Thunderbolt devices can infect MacBooks with persistent rootkits

The rogue code will run in the boot ROM and will be hard to detect or remove, a researcher said

Attackers can infect MacBook computers with highly persistent boot rootkits by connecting malicious devices to them over the Thunderbolt interface.

The attack, dubbed Thunderstrike, installs malicious code in a MacBook's boot ROM (read-only memory), which is stored in a chip on the motherboard. It was devised by a security researcher named Trammell Hudson based on a two-year old vulnerability and will be demonstrated next week at the 31st Chaos Communication Congress in Hamburg.

"It is possible to use a Thunderbolt Option ROM to circumvent the cryptographic signature checks in Apple's EFI firmware update routines," Hudson said in the description of his upcoming presentation. "This allows an attacker with physical access to the machine to write untrusted code to the SPI flash ROM on the motherboard and creates a new class of firmware bootkits for the MacBook systems."

Malicious code installed in the MacBook boot ROM will be executed before the OS is loaded, meaning it can patch the OS kernel and have complete control over the system. It also means that reinstalling Mac OS X will not remove the bootkit and neither will replacing the hard disk drive, because the malicious code is not stored on it.

The bootkit can even replace Apple's cryptographic key stored in the ROM with one generated by the attacker, preventing any future legitimate firmware updates from Apple, the researcher said in a blog post.

Firmware updates are supposed to be signed, but the vulnerability exploited by this attack allows that mechanism to be bypassed.

"Additionally, other Thunderbolt devices' Option ROMs are writable from code that runs during the early boot and the bootkit could write copies of itself to new Thunderbolt devices," the researcher said. "The devices remain functional, which would allow a stealthy bootkit to spread across air-gap security perimeters through shared Thunderbolt devices."

This worm-like spreading capability is similar to that of BadUSB, a stealthy malware attack demonstrated earlier this year at the Black Hat security conference that can infect the firmware of USB devices and then use them to compromise other computers.

Security researchers have also previously demonstrated methods to bypass Secure Boot, a security mechanism of the Unified Extensible Firmware Interface (UEFI) -- the BIOS replacement in modern computers -- in order to install bootkits.

Join the Good Gear Guide newsletter!

Error: Please check your email address.
Rocket to Success - Your 10 Tips for Smarter ERP System Selection

Tags intrusionApplesecurityDesktop securityExploits / vulnerabilitiesmalware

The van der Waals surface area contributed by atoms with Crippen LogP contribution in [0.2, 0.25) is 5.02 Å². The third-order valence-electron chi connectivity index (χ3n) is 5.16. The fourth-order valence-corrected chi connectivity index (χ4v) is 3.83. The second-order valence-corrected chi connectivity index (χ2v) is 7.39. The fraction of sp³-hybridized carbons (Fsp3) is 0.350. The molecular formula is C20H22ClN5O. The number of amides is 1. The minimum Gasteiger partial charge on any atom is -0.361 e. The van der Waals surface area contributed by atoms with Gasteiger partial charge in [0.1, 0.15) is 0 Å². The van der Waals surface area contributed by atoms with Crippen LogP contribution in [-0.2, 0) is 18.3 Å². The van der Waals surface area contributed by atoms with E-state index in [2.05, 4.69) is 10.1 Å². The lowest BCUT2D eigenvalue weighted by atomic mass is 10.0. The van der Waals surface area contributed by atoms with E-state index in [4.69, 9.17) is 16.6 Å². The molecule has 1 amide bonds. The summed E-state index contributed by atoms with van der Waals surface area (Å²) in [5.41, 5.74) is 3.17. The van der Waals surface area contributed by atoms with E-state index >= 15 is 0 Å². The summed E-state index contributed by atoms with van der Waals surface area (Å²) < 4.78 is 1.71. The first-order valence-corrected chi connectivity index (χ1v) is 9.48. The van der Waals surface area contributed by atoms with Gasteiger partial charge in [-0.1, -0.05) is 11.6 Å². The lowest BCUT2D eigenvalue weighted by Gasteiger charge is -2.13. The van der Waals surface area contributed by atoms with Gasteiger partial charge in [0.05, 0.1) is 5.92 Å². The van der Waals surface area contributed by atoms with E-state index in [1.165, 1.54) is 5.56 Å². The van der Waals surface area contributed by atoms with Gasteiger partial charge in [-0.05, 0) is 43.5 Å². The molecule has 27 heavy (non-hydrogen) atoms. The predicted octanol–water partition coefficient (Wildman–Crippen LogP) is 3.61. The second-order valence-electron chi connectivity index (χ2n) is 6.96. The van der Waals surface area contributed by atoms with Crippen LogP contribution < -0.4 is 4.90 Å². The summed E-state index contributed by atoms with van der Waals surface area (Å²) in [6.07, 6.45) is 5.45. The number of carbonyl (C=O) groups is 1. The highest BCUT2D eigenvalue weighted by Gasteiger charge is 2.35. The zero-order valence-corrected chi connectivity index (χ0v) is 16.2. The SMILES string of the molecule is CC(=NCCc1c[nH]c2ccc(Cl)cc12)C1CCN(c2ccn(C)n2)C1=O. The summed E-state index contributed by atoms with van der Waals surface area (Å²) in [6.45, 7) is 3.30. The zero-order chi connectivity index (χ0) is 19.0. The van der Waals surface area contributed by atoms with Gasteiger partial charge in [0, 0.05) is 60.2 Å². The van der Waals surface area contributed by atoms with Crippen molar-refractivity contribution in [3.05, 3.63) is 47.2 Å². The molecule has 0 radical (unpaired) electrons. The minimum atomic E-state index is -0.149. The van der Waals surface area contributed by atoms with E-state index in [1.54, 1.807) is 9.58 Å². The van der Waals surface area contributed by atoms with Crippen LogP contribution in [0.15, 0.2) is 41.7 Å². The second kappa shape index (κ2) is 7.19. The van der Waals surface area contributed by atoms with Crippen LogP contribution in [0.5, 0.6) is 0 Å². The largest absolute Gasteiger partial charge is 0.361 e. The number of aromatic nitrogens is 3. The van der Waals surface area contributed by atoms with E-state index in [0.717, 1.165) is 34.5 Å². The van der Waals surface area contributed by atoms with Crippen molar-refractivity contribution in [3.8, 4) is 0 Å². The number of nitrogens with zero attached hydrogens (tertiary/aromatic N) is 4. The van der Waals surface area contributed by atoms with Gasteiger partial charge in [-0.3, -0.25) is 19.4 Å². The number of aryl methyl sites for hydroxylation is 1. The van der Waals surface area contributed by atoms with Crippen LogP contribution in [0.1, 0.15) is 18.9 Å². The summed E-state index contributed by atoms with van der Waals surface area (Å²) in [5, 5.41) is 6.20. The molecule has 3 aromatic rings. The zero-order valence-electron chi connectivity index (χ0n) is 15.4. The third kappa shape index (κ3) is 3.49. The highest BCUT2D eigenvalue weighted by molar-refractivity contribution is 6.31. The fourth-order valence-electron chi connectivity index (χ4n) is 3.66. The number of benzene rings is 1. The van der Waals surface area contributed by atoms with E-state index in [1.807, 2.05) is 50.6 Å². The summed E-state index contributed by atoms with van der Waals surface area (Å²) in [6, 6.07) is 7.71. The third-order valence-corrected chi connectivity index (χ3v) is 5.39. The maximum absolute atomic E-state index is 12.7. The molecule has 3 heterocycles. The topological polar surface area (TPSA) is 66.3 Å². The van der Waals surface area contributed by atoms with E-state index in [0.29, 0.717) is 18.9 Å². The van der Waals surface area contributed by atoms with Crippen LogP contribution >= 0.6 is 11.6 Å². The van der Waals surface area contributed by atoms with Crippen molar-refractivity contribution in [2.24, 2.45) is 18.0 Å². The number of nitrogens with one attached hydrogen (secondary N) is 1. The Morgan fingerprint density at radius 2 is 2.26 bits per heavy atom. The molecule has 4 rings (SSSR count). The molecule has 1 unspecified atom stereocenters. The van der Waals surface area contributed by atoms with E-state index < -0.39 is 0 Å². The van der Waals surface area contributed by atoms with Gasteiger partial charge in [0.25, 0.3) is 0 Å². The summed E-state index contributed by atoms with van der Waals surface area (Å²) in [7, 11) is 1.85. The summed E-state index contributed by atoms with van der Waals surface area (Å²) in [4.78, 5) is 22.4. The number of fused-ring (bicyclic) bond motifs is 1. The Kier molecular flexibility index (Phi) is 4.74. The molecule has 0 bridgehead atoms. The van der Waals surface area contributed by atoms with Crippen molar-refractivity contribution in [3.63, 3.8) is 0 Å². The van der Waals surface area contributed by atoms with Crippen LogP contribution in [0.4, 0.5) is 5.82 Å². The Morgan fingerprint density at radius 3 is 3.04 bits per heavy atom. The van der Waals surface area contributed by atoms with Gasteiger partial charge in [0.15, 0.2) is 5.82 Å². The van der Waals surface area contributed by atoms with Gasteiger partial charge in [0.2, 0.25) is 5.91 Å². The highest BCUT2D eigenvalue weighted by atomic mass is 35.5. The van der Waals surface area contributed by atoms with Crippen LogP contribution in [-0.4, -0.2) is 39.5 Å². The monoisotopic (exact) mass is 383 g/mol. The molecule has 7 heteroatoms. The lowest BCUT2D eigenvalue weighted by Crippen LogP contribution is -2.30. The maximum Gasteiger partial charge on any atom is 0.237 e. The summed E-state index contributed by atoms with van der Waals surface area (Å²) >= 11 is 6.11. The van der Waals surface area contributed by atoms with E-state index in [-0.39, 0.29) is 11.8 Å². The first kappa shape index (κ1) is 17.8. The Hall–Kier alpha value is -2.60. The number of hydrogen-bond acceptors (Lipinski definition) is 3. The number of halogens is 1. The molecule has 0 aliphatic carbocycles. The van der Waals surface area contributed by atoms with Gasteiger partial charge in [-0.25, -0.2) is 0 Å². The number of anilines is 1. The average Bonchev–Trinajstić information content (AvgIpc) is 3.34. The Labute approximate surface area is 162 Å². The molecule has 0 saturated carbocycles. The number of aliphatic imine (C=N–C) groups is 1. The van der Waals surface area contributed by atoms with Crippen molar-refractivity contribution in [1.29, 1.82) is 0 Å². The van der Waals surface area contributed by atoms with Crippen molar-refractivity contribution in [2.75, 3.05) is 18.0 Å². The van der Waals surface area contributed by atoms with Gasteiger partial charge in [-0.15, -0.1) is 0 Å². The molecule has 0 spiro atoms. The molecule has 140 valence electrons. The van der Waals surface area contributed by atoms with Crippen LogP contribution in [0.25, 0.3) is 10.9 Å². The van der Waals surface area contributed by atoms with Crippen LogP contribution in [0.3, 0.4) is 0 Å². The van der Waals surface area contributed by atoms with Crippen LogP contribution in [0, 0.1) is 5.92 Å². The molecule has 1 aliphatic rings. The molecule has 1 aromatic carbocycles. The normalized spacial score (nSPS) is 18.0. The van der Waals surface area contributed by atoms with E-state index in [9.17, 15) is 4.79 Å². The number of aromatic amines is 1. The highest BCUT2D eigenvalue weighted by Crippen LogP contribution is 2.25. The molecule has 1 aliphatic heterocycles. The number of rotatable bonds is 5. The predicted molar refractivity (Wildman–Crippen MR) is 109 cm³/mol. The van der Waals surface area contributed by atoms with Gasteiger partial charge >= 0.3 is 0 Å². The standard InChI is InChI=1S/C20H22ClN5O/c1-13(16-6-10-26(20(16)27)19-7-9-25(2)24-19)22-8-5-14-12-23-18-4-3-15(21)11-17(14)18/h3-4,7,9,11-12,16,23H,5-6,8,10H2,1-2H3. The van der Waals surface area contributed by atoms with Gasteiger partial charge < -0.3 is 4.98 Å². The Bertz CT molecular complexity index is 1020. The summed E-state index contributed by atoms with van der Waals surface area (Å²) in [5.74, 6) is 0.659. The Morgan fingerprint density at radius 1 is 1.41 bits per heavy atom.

Keep up with the latest tech news, reviews and previews by subscribing to the Good Gear Guide newsletter.

Lucian Constantin

IDG News Service
Show Comments

Most Popular Reviews

Latest Articles

Resources

PCW Evaluation Team

Matthew Stivala

HP OfficeJet 250 Mobile Printer

The HP OfficeJet 250 Mobile Printer is a great device that fits perfectly into my fast paced and mobile lifestyle. My first impression of the printer itself was how incredibly compact and sleek the device was.

Armand Abogado

HP OfficeJet 250 Mobile Printer

Wireless printing from my iPhone was also a handy feature, the whole experience was quick and seamless with no setup requirements - accessed through the default iOS printing menu options.

Azadeh Williams

HP OfficeJet Pro 8730

A smarter way to print for busy small business owners, combining speedy printing with scanning and copying, making it easier to produce high quality documents and images at a touch of a button.

Andrew Grant

HP OfficeJet Pro 8730

I've had a multifunction printer in the office going on 10 years now. It was a neat bit of kit back in the day -- print, copy, scan, fax -- when printing over WiFi felt a bit like magic. It’s seen better days though and an upgrade’s well overdue. This HP OfficeJet Pro 8730 looks like it ticks all the same boxes: print, copy, scan, and fax. (Really? Does anyone fax anything any more? I guess it's good to know the facility’s there, just in case.) Printing over WiFi is more-or- less standard these days.

Ed Dawson

HP OfficeJet Pro 8730

As a freelance writer who is always on the go, I like my technology to be both efficient and effective so I can do my job well. The HP OfficeJet Pro 8730 Inkjet Printer ticks all the boxes in terms of form factor, performance and user interface.

Michael Hargreaves

Windows 10 for Business / Dell XPS 13

I’d happily recommend this touchscreen laptop and Windows 10 as a great way to get serious work done at a desk or on the road.

Featured Content

Latest Jobs

Don’t have an account? Sign up here

Don't have an account? Sign up now

Forgot password?